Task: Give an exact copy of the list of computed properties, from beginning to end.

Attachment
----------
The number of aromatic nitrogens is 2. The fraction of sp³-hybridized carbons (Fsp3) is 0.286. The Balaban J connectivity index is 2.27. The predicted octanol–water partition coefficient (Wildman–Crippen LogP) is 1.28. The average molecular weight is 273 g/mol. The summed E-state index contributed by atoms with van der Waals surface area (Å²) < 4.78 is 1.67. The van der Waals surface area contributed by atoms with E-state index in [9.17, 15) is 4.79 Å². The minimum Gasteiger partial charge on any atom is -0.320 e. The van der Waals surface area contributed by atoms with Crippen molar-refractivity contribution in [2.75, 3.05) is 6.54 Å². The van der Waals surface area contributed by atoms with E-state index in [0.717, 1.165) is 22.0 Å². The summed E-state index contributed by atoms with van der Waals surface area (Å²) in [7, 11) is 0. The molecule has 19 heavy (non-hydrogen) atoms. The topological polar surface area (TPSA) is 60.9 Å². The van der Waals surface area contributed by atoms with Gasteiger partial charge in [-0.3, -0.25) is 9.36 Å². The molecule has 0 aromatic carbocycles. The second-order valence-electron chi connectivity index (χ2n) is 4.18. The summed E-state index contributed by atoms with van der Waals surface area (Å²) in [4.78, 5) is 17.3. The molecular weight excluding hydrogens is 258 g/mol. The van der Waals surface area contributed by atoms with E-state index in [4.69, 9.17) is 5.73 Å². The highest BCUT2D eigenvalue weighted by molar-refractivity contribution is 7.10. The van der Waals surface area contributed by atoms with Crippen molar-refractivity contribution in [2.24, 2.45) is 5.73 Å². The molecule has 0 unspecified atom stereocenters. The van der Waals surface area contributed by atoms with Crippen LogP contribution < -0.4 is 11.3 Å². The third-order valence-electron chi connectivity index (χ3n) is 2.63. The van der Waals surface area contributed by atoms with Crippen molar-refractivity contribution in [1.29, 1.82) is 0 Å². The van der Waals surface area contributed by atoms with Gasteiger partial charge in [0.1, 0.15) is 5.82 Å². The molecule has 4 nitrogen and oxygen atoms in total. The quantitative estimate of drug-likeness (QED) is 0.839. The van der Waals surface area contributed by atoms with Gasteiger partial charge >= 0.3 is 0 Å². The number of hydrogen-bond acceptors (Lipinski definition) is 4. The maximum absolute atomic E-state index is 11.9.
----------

The number of aromatic nitrogens is 2. The fraction of sp³-hybridized carbons (Fsp3) is 0.286. The Balaban J connectivity index is 2.27. The predicted octanol–water partition coefficient (Wildman–Crippen LogP) is 1.28. The average molecular weight is 273 g/mol. The summed E-state index contributed by atoms with van der Waals surface area (Å²) < 4.78 is 1.67. The van der Waals surface area contributed by atoms with E-state index in [9.17, 15) is 4.79 Å². The minimum Gasteiger partial charge on any atom is -0.320 e. The van der Waals surface area contributed by atoms with Crippen molar-refractivity contribution in [2.75, 3.05) is 6.54 Å². The van der Waals surface area contributed by atoms with E-state index in [0.717, 1.165) is 22.0 Å². The summed E-state index contributed by atoms with van der Waals surface area (Å²) in [7, 11) is 0. The molecule has 19 heavy (non-hydrogen) atoms. The topological polar surface area (TPSA) is 60.9 Å². The van der Waals surface area contributed by atoms with Gasteiger partial charge in [-0.3, -0.25) is 9.36 Å². The molecule has 0 aromatic carbocycles. The second-order valence-electron chi connectivity index (χ2n) is 4.18. The summed E-state index contributed by atoms with van der Waals surface area (Å²) in [4.78, 5) is 17.3. The molecular weight excluding hydrogens is 258 g/mol. The van der Waals surface area contributed by atoms with E-state index in [4.69, 9.17) is 5.73 Å². The highest BCUT2D eigenvalue weighted by molar-refractivity contribution is 7.10. The van der Waals surface area contributed by atoms with Crippen molar-refractivity contribution in [2.24, 2.45) is 5.73 Å². The molecule has 0 unspecified atom stereocenters. The van der Waals surface area contributed by atoms with Crippen LogP contribution < -0.4 is 11.3 Å². The third-order valence-electron chi connectivity index (χ3n) is 2.63. The van der Waals surface area contributed by atoms with Crippen molar-refractivity contribution in [1.29, 1.82) is 0 Å². The van der Waals surface area contributed by atoms with Gasteiger partial charge in [0.1, 0.15) is 5.82 Å². The molecule has 4 nitrogen and oxygen atoms in total. The quantitative estimate of drug-likeness (QED) is 0.839. The van der Waals surface area contributed by atoms with Gasteiger partial charge >= 0.3 is 0 Å². The number of hydrogen-bond acceptors (Lipinski definition) is 4. The maximum absolute atomic E-state index is 11.9.